Potassium depletion with hypokalemia is the major risk of loop diuretics. The risk of hypokalemia (<3.5 mmol / l) must be prevented in certain at-risk populations represented by elderly and / or malnourished and / or polymedicated patients, cirrhotic patients with edema and ascites, coronary insufficient heart. Hypokalemia increases the cardiac toxicity of digitalis and the risk of rhythm disorders. In patients with a long QT gap at the ECG of congenital or drug origin, hypokalemia promotes the occurrence of severe rhythm disorders, particularly torsades de pointes, which are potentially fatal, especially in the presence of bradycardia. In all cases, more frequent controls of serum potassium are needed.
· Blood glucose:
- The hyperglycemic effect is modest. Blood glucose control will be strengthened in diabetics and pre-diabetics.
- Furosemide-induced hydrosoduced depletion reduces the urinary excretion of uric acid. In hyperuricemic patients, the tendency to gout can be increased. It should be careful in the gouty.
- Regular control of serum creatinine is generally recommended during treatment with furosemide.
- Close monitoring of patients at risk of significant hydroelectrolytic disorders (vomiting, diarrhea, hypersudation,). Dehydration, hypovolemia or acid-base imbalance requires corrective treatment and may result in temporary discontinuation of therapy.
Concomitant use with risperidone:
- In placebo-controlled trials with risperidone in demented elderly patients, a higher incidence of mortality was observed in patients treated with furosemide plus risperidone (7.3%, mean age 89 years, range 75-97 years). compared to patients treated with risperidone alone (3.1%, mean age 84 years, range 70-96 years) or furosemide alone (4.1%, mean age 80 years, range 67-90 years).
- The concomitant use of risperidone with other diuretics (mainly low-dose thiazide diuretics) has not been associated with similar findings.
- No pathophysiological mechanism was identified to explain this effect, and no consistent pattern of death was observed.
- However, caution is necessary and the benefit / risk ratio of this combination or concomitant treatment with other potent diuretics should be considered prior to any use decision.
- No increase in mortality has been observed in patients taking other diuretics as concomitant treatment with risperidone. Regardless of the treatment, dehydration is a risk factor for mortality and should be carefully avoided in elderly patients with dementia .
- Lexacerbation or activation of systemic lupus erythematosus is possible.
- The attention of athletes will be drawn to the fact that this specialty contains an active ingredient that can induce a positive reaction of the tests performed during doping controls.
Newborns and premature babies :
- In neonates and premature infants, prolonged use of high-dose furosemide with a risk of nephrocalcinosis and / or intra-renal lithiasis, it is advisable to carry out renal ultrasound surveillance.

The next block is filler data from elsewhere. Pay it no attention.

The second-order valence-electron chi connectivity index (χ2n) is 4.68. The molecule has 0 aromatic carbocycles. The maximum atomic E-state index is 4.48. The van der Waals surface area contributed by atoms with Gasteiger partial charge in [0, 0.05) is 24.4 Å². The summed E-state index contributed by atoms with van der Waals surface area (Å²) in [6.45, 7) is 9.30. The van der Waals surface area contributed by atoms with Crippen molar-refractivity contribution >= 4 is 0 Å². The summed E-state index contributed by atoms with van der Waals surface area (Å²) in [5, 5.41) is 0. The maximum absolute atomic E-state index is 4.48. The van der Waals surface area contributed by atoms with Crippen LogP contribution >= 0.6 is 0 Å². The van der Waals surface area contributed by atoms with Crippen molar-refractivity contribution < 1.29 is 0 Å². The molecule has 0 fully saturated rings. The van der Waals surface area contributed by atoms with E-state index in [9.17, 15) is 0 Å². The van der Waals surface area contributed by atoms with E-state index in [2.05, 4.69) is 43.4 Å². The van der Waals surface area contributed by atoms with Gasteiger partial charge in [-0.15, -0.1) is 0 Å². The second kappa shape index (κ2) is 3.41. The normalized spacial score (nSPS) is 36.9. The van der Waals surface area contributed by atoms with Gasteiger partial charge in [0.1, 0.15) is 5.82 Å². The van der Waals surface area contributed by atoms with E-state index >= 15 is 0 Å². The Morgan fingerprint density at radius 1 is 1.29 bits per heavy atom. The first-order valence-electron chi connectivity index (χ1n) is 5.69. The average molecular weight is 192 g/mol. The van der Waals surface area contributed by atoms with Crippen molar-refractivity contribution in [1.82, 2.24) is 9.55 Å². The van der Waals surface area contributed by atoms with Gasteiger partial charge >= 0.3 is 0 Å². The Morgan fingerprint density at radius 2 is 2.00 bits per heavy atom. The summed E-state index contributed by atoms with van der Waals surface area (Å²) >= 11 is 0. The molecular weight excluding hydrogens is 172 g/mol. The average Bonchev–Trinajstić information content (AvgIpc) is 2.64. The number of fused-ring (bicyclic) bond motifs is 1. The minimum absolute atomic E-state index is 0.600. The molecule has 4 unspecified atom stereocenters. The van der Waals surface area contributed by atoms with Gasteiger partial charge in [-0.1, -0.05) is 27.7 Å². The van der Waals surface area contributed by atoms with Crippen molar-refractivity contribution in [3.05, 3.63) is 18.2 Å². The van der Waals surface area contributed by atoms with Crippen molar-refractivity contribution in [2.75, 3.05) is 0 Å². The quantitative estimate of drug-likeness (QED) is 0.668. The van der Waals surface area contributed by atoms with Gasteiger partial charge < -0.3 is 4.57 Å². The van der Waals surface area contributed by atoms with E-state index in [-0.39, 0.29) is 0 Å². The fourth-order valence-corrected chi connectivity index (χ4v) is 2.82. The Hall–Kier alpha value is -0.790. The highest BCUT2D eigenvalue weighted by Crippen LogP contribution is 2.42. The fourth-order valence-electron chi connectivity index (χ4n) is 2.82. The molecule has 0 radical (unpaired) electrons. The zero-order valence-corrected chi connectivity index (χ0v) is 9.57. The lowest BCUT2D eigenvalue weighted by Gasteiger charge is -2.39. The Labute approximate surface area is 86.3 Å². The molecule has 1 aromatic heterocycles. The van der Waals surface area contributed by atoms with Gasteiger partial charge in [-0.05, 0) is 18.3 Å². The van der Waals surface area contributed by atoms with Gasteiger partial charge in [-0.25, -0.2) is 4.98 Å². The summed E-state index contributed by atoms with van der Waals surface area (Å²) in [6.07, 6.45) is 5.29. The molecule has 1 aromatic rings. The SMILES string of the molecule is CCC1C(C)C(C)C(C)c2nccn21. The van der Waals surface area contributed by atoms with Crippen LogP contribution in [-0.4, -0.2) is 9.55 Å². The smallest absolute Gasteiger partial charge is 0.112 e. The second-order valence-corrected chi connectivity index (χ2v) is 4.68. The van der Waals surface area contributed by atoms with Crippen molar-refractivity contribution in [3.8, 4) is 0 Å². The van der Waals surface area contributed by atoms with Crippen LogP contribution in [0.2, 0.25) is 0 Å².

- This medicine contains 12.3% vol ethanol (alcohol), ie 99 mg per ml, equivalent to 2.4 ml of beer, 1 ml of wine. The use of this drug is dangerous in alcoholic subjects and should be taken into account in pregnant or breastfeeding women, children and high-risk groups such as hepatic insufficiency or epileptics.
- This medicine contains sodium. The sodium level is less than 1 mmol per dose, ie “sodium-free”.
lasix and PREGNANCY / BREAST FEEDING / FERTILITY
- Studies in animals have shown a teratogenic effect.
- In clinical studies, there are currently no data of sufficient relevance to evaluate a possible malformative effect of furosemide when administered during pregnancy.
- In general, furosemide administration should be avoided in pregnant women and should never be prescribed during physiological edema (and therefore not requiring treatment) of pregnancy. Diuretics can, in fact, lead to fœtoplacental ischemia, with a risk of fetal hypotrophy. Fetal growth should be closely monitored. Diuretics (in oral form) nevertheless remain an essential part of the treatment of edema of cardiac, hepatic and renal origin occurring in pregnant women.
- Furosemide is excreted in breast milk. The risk of adverse effects on the newborn can not be excluded. On the other hand, loop diuretics reduce milk secretion and lactation is inhibited from a single 40 mg dose.
- Therefore, it is best not to breastfeed if you are taking furosemide.
- Tell your doctor immediately.
What is Forms and Composition lasix?
|FORMS and PRESENTATIONS|
40 mg tablet: Box of 30.
Hospital model: Box of 100.
Oral solution at 10 mg / ml: 60 ml bottle, with dosing pipette. lasix Low: 20 mg tablet: Box of 30.Hospital model: Box of 100. lasix Delay: 60 mg prolonged-release capsule: Box of 30.Hospital model: Box of 100.
|Compressed :||p cp|
- Excipients: maize starch, pregelatinized maize starch, talc, anhydrous colloidal silica, magnesium stearate, lactose monohydrate.
- Excipient with known effect: lactose.
|Drinkable solution :||p ml|
- Excipients: sorbitol, glycerol, methyl parahydroxybenzoate, propyl parahydroxybenzoate, orange flavor (alpha-pinene, beta-pinene, myrcene, limonene, octanal, decanal, linalool, ethanol), orange-yellow S (E110), ethanol 96% , sodium hydroxide, purified water.
- Excipients with known effect: yellow orange S (E110), ethanol, parahydroxybenzoate, sorbitol.
Alcohol content: 11.7% v / v.
1 scale of the dosing pipette corresponds to 0.1 ml of solution, ie 1 mg of furosemide.
|Compressed :||p cp|
- Excipients: maize starch, pregelatinized maize starch, lactose monohydrate, talc, colloidal anhydrous silica, magnesium stearate.
- Excipient with known effect: lactose.
|LP capsule:||p capsule|
- Excipients: sucrose, corn starch, povidone, talc, shellac, stearic acid, aluminum hydroxide. Capsule
- shell: gelatin, titanium dioxide, yellow iron oxide, indigotine.
- Excipient with known effect: sucrose.